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On Divination and Power

By Alex Stark. Copyright and all rights reserved.

Throughout history, peoples have sought the intervention of divine power to understand their fate and resolve problems. The term divination describes efforts to foretell future events or to discover hidden knowledge by supernatural means. As the term implies, divination is closely associated with cultivation of the spirit or supernatural realm, often understood in the form of deities, spirits of place, or ancestral relations. It can be said that the degree of success of the diviner is closely related to the quality of her or his relationship with these powers.

The powers we are speaking of can broadly be categorized as belonging to Nature or to the Supernatural. Nature spirits include local deities as well as broader powers such as the directions of the compass, sacred mountains, lakes and rivers, as well as trees, caves or even rocks. Often the diviner will create objects and imbue them with the power of these places. Supernatural spirits include ancestral relations, and the entire pantheon of deities proper to a given culture. In most traditional cultures a special spirit is worshiped as being the deity of divination. Among the Yoruba, for example, it is Orunmila, and among the ancient Greeks, it was Pithon, the deity resident at Delphos. Cultivation of these and other powers is considered of extreme importance in the practice of divination. Ritual feeding and pilgrimages are standard in all cultures, as is the creation of altars which serve as repositories of the essence and power of these forces.

The implements used in the divination process are equally important, as it is the power inherent in these that will often determine the outcome of a divination. The creation and care of these objects is therefore a primary concern among specialists, and ritualized forms of behavior have been developed to safeguard their integrity and their secrets. Although the power of these objects is inherent, they also depend on the strength and conviction of its user. Objects can loose their power, particularly if misused, and cases have been known of objects that turned on their user. Because power objects have intelligence, they will appear in the tool kit of a practitioner only when he or she is ready to divine. In recent times we have experienced a revival of many such power objects which were hidden for centuries and which are only now becoming accessible.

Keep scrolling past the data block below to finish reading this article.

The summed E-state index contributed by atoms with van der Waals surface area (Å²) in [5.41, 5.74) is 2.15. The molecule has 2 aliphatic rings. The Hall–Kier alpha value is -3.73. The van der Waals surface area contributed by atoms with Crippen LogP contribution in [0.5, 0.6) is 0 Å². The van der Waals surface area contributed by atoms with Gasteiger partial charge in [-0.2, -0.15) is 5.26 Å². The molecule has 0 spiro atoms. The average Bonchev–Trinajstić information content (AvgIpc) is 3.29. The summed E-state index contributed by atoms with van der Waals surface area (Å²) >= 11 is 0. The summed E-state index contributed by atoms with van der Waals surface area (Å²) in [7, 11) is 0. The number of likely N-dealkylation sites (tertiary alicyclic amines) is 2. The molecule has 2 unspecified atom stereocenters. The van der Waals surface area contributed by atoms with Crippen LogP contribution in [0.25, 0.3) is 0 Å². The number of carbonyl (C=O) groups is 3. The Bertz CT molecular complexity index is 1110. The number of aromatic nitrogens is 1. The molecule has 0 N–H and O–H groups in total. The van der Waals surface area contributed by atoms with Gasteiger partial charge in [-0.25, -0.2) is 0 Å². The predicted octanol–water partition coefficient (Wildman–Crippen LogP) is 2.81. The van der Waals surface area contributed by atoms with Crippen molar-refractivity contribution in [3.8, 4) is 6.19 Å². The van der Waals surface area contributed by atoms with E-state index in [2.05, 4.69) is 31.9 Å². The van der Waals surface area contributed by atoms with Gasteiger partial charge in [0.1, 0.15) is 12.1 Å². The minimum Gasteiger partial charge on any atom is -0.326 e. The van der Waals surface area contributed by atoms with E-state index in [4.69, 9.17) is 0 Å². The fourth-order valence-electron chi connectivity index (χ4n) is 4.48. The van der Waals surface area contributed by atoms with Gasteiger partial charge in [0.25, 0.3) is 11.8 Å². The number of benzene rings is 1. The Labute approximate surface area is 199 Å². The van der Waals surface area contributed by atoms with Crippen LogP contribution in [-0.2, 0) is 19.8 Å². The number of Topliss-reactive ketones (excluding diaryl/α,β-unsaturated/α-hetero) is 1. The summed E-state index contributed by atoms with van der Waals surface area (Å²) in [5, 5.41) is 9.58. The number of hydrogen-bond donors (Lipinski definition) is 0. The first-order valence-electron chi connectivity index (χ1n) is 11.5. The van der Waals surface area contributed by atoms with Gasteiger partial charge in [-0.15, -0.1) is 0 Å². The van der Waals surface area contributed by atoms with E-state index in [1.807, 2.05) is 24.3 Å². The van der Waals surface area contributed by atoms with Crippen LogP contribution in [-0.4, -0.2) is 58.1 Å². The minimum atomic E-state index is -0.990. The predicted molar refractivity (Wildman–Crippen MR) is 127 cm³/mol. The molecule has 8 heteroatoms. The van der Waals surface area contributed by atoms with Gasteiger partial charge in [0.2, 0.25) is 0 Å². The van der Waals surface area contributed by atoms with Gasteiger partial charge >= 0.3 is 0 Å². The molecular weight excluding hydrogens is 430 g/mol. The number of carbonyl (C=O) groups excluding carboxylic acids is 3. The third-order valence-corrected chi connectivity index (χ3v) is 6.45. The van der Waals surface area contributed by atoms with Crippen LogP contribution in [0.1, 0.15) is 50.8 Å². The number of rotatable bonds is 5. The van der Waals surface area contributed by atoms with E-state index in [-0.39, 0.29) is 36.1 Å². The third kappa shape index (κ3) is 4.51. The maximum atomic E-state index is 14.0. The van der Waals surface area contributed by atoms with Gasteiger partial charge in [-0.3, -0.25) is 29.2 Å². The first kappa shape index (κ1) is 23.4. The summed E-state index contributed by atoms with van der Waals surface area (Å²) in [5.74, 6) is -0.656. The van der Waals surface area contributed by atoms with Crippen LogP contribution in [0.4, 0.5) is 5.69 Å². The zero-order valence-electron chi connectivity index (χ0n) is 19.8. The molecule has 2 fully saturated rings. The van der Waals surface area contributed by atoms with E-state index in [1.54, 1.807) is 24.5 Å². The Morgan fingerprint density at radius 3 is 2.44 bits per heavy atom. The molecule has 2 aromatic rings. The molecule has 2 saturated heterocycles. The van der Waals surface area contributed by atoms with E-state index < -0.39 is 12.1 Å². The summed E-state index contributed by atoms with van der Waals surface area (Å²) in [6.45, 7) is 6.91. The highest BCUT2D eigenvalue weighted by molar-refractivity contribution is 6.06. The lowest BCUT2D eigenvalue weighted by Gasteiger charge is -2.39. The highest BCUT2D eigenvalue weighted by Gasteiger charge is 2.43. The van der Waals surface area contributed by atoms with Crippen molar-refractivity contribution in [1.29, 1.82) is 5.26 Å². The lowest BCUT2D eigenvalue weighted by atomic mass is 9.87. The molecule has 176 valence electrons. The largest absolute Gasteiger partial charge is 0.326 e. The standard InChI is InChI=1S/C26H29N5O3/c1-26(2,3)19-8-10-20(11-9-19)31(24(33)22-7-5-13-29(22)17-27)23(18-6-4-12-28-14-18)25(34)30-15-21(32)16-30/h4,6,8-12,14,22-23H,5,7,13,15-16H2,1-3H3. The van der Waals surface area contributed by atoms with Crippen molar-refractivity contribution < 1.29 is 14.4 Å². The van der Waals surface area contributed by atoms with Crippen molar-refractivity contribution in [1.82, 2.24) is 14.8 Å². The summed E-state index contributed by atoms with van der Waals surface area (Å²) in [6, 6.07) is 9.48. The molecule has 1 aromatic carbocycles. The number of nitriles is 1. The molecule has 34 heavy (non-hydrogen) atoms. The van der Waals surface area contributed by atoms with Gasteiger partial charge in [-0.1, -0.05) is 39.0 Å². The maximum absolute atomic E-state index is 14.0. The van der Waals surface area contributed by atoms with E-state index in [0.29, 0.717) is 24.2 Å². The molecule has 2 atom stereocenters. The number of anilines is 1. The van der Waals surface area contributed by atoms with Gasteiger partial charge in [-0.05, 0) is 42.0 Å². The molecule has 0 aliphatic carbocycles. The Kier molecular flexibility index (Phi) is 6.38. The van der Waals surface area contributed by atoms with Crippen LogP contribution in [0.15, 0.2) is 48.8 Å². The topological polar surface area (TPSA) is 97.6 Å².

All divinatory practices reveal the human quest for a larger context of meaning, a means by which to understand and respond to the many faces of suffering and uncertainty. Inherent in these practices is the assumption–or faith–that the world order in its totality is, could, or should be a meaningful cosmos. Diviners are not only interested in investigating the causes of suffering and the proper mode to alleviate it. They are also agents of memory, the preservers of their people‚Äôs history, and often, in a time of crisis, the creators of a “past” or a “vision” by which the living may endure. As such they can be agents of needed change.

The responsibilities of this charge are significant, and this is the reason why apprenticeship into this profession is so often veiled in secrecy and subject to many trials of initiation. The urge to communicate with the unknown is ancient, but the route to its knowledge is often difficult. This is so because we are protected by Spirit from our own greed and also because the powers of divination cannot be goals in themselves, but are instead by-products of our longing for union with all that is, and of our love for our communities and lineage. Our path of service to others presupposes a descent into humility. As we refine ourselves into higher and higher levels of spiritual achievement and compassion, our divinatory power increases. Yet it must be kept in mind that the only reason worthy of divination is selfless service to others. The temptations on this path are great and weakness is often rewarded with merciless justice.

Divination can take many forms, depending on the degree of intellectual or intuitive achievement of its practitioner. At the most intellectual level we have the wisdom systems such as the I Ching, The Ifa Oracle, the Runes, etc., which are based on a body of knowledge that has built upon itself through commentaries and interpretations, often in written form.

At the other end of the spectrum we have systems that are fully intuitive or which rely on trances states of various types, the most extreme of which is trance possession. In this particular form, the practitioner becomes the deity he or she is courting in order for that power to use the body of the practitioner to communicate. Examples of these are the oracles of Tibet, the Voudon of Haiti, and the Yuwipi of the Lakota.

In fact, divination systems often combine various modalities, as with the gourd casting of the Luba in the Congo. The pattern of objects in the gourd is created mechanically, but the interpretation depends on trance possession.